Yesterday we discussed how a memorable character need not be described in more than a few phrases to stick in our mind (as seen in Jane Austen’s minimalistic approach in describing Elizabeth Bennet). When an author uses this approach, we may not know the character’s hair color, their overall height or appearance, but a feature or two can be sufficient. To quote from Jane Austen in Persuasion, “A word, a look will be enough.”
Today, I wanted to examine the second option of describing a character. This time, the author gets to add some very specific details, but still refrains from giving a complete, entire dossier, covering form, figure,face, and features. I think Anna Karenina falls under this category.
The novel starts with her brother expecting her visit, which he hopes will clear up all his marital complications. Yet chapters pass by before she finally shows up, and when she does make her appearance, it is in the following paragraph.
“Vronsky followed the guard to the carriage, and at the door of the compartment he stopped short to make room for a lady who was getting out. With the insight of a man of the world, from one glance at this lady’s appearance Vronsky classified her as belonging to the best society. He begged pardon, and was getting into the carriage, but felt he must glance at her once more; not that she was very beautiful, not on account of the elegance and modest grace which were apparent in her whole figure, but because in the expression of her charming face, as she passed close by him, there was something peculiarly caressing and soft.
As he looked round, she too turned her head. Her shining gray eyes, that looked dark from the thick lashes, rested with friendly attention on his face, as though she were recognizing him, and then promptly turned away to the passing crowd, as though seeking someone. In that brief look Vronsky had time to notice the suppressed eagerness which played over her face, and flitted between the brilliant eyes and the faint smile that curved her red lips. It was as though her nature were so brimming over with something that against her will it showed itself now in the flash of her eyes, and now in her smile. Deliberately she shrouded the light in her eyes, but it shone against her will in the faintly perceptible smile.”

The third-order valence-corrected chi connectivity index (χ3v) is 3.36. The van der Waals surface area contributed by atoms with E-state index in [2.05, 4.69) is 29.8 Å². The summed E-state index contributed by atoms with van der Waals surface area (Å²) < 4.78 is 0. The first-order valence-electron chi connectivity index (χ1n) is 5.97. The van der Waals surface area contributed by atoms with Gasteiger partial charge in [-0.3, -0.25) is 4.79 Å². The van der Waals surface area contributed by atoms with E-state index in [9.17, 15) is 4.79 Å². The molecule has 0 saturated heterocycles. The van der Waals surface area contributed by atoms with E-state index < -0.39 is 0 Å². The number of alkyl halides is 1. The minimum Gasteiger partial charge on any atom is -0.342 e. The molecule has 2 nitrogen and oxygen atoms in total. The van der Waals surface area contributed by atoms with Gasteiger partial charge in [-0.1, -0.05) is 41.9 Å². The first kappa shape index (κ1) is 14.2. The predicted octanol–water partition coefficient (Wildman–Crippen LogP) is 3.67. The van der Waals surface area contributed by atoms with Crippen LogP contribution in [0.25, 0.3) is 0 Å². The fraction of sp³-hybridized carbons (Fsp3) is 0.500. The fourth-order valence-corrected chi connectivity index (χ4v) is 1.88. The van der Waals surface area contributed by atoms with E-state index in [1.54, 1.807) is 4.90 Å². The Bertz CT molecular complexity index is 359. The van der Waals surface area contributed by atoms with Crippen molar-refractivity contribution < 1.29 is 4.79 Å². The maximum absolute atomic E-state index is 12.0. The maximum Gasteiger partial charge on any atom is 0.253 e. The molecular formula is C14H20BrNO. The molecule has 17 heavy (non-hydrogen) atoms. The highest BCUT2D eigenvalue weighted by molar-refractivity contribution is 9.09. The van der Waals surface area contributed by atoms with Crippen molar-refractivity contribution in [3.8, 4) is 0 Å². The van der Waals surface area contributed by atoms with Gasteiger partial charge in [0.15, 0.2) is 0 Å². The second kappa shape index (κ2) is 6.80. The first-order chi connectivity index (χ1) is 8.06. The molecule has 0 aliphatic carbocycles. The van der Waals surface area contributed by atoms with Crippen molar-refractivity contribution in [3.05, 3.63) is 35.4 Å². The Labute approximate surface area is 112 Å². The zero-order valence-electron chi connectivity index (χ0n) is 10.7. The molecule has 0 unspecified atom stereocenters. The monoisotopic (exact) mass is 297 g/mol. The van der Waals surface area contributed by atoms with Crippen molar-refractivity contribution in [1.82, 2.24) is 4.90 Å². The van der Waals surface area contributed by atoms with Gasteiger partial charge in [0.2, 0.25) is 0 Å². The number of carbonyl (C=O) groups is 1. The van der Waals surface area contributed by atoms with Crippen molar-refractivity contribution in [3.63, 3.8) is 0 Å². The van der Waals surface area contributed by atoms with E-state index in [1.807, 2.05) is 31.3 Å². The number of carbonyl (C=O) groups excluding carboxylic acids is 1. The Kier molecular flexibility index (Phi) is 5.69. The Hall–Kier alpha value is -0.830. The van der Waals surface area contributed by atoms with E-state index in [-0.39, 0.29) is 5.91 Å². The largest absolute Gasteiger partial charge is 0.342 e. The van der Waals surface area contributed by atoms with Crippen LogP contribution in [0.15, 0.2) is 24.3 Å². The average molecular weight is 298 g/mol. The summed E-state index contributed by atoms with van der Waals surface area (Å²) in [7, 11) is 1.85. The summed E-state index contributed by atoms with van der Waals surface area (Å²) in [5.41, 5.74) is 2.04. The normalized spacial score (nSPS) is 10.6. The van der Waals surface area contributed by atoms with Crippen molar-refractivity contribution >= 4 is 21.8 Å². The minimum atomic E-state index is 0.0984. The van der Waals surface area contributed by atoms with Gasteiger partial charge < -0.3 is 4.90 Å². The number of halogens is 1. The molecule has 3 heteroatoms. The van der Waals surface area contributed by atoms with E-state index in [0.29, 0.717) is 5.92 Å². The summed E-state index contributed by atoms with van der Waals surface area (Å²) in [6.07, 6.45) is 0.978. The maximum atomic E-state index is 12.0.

And that’s it. We don’t know her hair color until she takes off her hat and kerchief in the next chapter (and then we’re told it’s black and curly). We don’t hear about her throat, neck, and shoulders until the ball, when her dress shows off such features. And later, when she’s talking expressively, we hear about the rings on her hands and the elegance of her fingers.
Through Tolstoy’s skilled handling, we learn the details as we go. Despite the fact that this is an Omniscient narrator, we don’t get an info-dump of everything at once. We learn it all, piece by piece, as the details enter the minds of the characters and the plot of the story, and I think it works well. It satisfies readers who want some idea of what these people look like, but it avoids creating massive paragraphs that the non-visual reader will just skip.
Tomorrow, we will finish off our examination of memorable characters’ appearances by looking at the most involved description: everything more or less at once, as seen with Dickens’ Miss Havisham.
Copyright 2016 Andrea Lundgren
Photo courtesy of Gratisography, Creative Commons